The latest Game By Game focuses on an unfamiliar-looking Watford side in their 0-0 draw at home to Southampton. Game By Game is a weekly feature written by Kieran Callanan
The Game By Game series is published in tandem by Vital Watford and polymaas.com.
If ever there was a time to be happy to be a Hornet, it`s now, surely? Owned by genuine football people with a magnificent track record at Udinese and Granada, an exciting squad full of seasoned internationals, a stadium that hasn`t looked better in its history, and an unbeaten start to our first season back in the Premier League for almost a decade. Yet, as is the Watford way it seems, a growing contingent are frustrated.
Two goalless home draws in just over a week is what`s done it. Used to a free scoring side that romped to victory after victory at the tail end of last season, the Vicarage Road faithful need time to get used to seeing a solid base restricting a newfangled front four that more often than not huff and puff with no end product. It`s not the long-term plan, but it is the foundation of what Quique Sanchez Flores wants from this squad. We are no longer simply scoring one more than the opposition. The plan is more complicated than that.
Against West Brom, supporters were frustrated to get a point after seeing their team dominate possession and the attacking play. Yes, Watford had far more chances than the Baggies – despite the best chance of all falling to Saido Berahino late on – and not capitalising on that is a fair reason to be a little bit disappointed with a nil-nil. But against Southampton Watford faced a far more dangerous opposition.
Southampton have been lauded for their success over the last few years. With Ronald Koeman at the helm, they have flourished despite losing some of their most gifted players every summer. Genuine ability fills the squad. Pellè, Wanyama and Romeu are examples of brute force and sublime technique coming together, and Mané exemplifies the workrate and unpredictability that the Saints bring to every ground they visit. A serious proposition. One that should not be taken lightly. Arguably the Hornets` most difficult task yet would be breaking down this Southampton side whilst keeping it tight at the back.
The Saints set up with three at the back – a decision that some Watford fans might be hoping that Sanchez Flores makes some time in the future, such was the Golden Boys` propensity to flourish playing 3-5-2. This meant that lone striker Troy Deeney was often overwhelmed and even more isolated than he has been in the first two matches of the season. Southampton were also far more likely than I assumed they would be to let Watford play the ball around and control the pace of the game for large periods, opting to press periodically rather than throughout.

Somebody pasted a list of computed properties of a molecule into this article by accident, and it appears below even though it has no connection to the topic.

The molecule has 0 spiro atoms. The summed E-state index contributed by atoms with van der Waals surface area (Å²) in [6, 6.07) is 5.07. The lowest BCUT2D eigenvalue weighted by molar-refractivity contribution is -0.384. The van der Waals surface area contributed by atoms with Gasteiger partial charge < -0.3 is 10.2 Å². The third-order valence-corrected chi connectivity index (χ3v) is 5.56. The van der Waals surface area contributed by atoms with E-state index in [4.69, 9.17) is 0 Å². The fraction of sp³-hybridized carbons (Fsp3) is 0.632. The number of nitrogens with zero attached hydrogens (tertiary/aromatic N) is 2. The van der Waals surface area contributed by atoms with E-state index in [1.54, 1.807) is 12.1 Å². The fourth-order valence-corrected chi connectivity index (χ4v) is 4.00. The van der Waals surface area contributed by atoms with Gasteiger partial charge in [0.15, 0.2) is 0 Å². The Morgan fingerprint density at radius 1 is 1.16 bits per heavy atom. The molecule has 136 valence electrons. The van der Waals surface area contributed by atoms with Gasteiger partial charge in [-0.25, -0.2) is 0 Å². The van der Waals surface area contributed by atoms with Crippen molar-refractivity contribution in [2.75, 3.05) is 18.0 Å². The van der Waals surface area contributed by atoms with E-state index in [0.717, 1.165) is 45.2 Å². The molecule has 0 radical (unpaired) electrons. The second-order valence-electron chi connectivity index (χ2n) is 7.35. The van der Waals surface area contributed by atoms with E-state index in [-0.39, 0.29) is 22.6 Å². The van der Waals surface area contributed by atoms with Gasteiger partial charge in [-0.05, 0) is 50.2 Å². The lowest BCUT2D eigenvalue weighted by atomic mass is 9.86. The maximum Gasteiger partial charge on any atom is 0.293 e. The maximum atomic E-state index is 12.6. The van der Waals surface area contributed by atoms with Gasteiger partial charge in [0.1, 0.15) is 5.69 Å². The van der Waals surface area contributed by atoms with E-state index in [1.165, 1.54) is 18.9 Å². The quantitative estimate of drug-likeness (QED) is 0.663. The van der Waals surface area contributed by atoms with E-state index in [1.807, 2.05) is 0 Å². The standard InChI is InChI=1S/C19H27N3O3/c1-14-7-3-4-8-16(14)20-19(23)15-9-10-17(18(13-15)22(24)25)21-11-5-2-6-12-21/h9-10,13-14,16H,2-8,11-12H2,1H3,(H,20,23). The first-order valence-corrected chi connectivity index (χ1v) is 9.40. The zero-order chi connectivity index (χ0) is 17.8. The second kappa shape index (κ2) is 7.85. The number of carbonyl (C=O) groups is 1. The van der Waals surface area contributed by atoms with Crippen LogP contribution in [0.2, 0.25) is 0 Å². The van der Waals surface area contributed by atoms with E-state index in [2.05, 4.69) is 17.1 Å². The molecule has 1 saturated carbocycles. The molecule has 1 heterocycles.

Early on, however, it was Southampton who were most dangerous. It took a little while for Watford to come into the game, and the visitors found space in behind on a couple of occasions. As the game wore on though, it was the home side that took the initiative, and Jose Manuel Jurado, Allan Nyom and Ikechi Anya were at the heart of everything good that Watford created going forward.
Which brings me to the strikers. Unfortunately, the 4-2-3-1 system is working in all areas except up top. Odion Ighalo was drawn out of position regularly, occupying areas that a number nine should be in. This left a gaping hole in the middle of the final third when looking to attack. With Behrami and Capoue sitting deep, when Anya or Jurado`s runs were stifled their only option on most occasions was to go back towards their own goal.
Straight after the break, Quique Sanchez Flores tried to counter this problem, but chose not to fill that hole behind the number nine position. He brought off Jose Holebas, whose first half was solid, even threatening with a powerful shot from distance that ultimately cannoned off Troy Deeney`s midriff. Brought on in his place but not his position, was new signing Alessandro Diamanti. Instead of addressing the hole in the centre of the pitch just behind Troy Deeney and Odion Ighalo, it appeared that we would look to exploit the wings even more than we were already, and with Ikechi Anya moving to left back behind Diamanti, we had a willing runner down the wing every time we attacked down either flank – as Anya and Nyom are far more likely to make a run beyond the winger than Holebas.